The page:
7 Productivity Lessons Learned While Cat-Sitting

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I am not a cat person. I don’t understand them, I’m allergic to them, and I think they’re creepy ’cause I can’t hear them move. I don’t think they like me, either, and that was completely fine by me – until I decided to cat sit for my boyfriend’s mother. Even though I am allergic. And the cat’s name is Trixie Stardust.



This is how much I love my boyfriend’s family.

All that said, after spending some time with Trixie, I’ve learned some surprisingly useful things about productivity:

1. Cat Naps

Naps are wonderful. 20-30 minutes of napping can improve everything from mood to performance – but try telling me that when I’m exhausted and on deadline. As I yawned 2 hours from deadline and prayed for my fingers to type faster, I looked over at Trixie napping on the couch and thought “That looks like a great idea.” I curled up on the opposite side of the couch and did the exact same thing. The cat looked at me for a moment, perplexed, then went right back to sleep. I woke up 20 minutes later with a refreshed brain and felt better than I had all day – and, of course, nailed the deadline. Thanks, cat!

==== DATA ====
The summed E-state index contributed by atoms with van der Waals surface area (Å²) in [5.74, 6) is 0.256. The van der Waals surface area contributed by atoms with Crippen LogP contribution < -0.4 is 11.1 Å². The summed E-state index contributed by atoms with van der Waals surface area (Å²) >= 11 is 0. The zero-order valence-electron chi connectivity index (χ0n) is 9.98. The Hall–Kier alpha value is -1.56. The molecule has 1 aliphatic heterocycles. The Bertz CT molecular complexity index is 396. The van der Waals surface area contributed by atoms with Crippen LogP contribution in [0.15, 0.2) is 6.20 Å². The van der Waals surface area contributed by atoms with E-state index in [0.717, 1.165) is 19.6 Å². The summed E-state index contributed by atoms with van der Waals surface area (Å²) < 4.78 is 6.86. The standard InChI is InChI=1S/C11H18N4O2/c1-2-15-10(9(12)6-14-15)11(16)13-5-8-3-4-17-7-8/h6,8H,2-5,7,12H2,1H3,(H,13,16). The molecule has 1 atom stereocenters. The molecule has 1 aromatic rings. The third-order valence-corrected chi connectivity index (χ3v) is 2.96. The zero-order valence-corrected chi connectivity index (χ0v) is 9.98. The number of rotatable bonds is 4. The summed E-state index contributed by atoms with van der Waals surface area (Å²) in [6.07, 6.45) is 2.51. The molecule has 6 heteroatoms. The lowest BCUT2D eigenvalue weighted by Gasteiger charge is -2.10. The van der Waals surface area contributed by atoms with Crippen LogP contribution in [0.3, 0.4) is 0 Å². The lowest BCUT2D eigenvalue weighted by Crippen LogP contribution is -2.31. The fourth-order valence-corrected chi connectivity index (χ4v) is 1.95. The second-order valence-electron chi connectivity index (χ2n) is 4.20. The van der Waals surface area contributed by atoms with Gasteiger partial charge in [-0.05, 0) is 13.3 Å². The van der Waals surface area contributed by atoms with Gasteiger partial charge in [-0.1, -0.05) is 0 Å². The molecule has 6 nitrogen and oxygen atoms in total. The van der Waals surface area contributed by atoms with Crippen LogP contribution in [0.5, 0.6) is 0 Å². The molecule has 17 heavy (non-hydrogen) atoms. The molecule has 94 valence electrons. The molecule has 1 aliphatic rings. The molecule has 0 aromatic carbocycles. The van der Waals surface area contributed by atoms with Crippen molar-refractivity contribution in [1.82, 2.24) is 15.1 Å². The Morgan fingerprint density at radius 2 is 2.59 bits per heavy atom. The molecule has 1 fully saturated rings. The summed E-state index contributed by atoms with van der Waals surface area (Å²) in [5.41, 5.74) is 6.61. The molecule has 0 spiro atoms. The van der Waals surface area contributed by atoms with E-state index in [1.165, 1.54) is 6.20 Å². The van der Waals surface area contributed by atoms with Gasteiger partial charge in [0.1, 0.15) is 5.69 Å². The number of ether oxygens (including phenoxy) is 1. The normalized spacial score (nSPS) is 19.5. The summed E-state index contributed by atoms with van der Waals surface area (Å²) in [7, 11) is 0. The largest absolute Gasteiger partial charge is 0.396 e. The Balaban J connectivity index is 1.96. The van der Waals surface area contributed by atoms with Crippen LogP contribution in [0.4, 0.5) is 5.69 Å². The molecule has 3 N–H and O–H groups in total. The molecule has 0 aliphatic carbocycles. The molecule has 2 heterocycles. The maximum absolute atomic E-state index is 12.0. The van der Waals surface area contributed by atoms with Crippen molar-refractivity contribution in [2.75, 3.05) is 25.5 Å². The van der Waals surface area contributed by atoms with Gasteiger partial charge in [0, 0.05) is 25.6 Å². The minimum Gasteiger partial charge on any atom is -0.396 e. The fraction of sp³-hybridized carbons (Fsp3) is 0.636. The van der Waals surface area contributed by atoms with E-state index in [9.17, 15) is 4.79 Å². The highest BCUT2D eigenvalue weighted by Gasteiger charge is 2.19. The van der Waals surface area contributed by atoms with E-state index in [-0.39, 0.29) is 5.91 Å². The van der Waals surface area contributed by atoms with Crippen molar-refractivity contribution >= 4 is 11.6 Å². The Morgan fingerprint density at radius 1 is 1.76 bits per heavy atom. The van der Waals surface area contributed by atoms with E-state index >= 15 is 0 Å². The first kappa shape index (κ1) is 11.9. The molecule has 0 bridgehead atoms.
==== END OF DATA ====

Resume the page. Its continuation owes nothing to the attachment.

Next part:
2.  Don’t Worry About Unimportant Stuff

Cats have few responsibilities. As I fed, cleaned, and took care of the cat, I noticed that Trixie spent all her time either sleeping or grooming. That made me think that she wasn’t wasting time on things that weren’t important to her. It reminded me not to waste time on stuff that distracted me from my work (Facebook, Twitter, vacuuming after the cat). Also, I don’t have to waste time on the mundane tasks associated with freelancing — billing, email outreach, source notification — if I don’t want to. There are people who can take care of that. Just like how I took care of the cat.


     3.  Spend Just Enough Time on Everything

I feel like I never spend the right amount of time on anything. From spending too little time searching for gigs to spending too much time researching space technology for a story, I always feel like everything takes too long. The cat has no such qualms. Trixie does everything for just as long as she feels like doing it. Want a petting? Nudge my arm! Want me to stop? Bite me! (that was a narrow miss; I learned to stop sooner after that). Want a nap? Collapse on the couch. Basically, if this cat indicates what she wants when she wants it, then I can do the same. I can spend just enough time researching something, then close the browser window. I can set a timer to research potential leads. The only thing I can’t do is flounce my tail majestically.

     4. Trust the Right People

Trixie did not take to me right away. Since I work from home, that meant she had to get used to seeing me all the time – and vacuuming after her, because I am allergic. After a few days of sulky glances, she gloomily accepted me as a sort of walking natural disaster and let me pet her. After that, well:

Writing Cat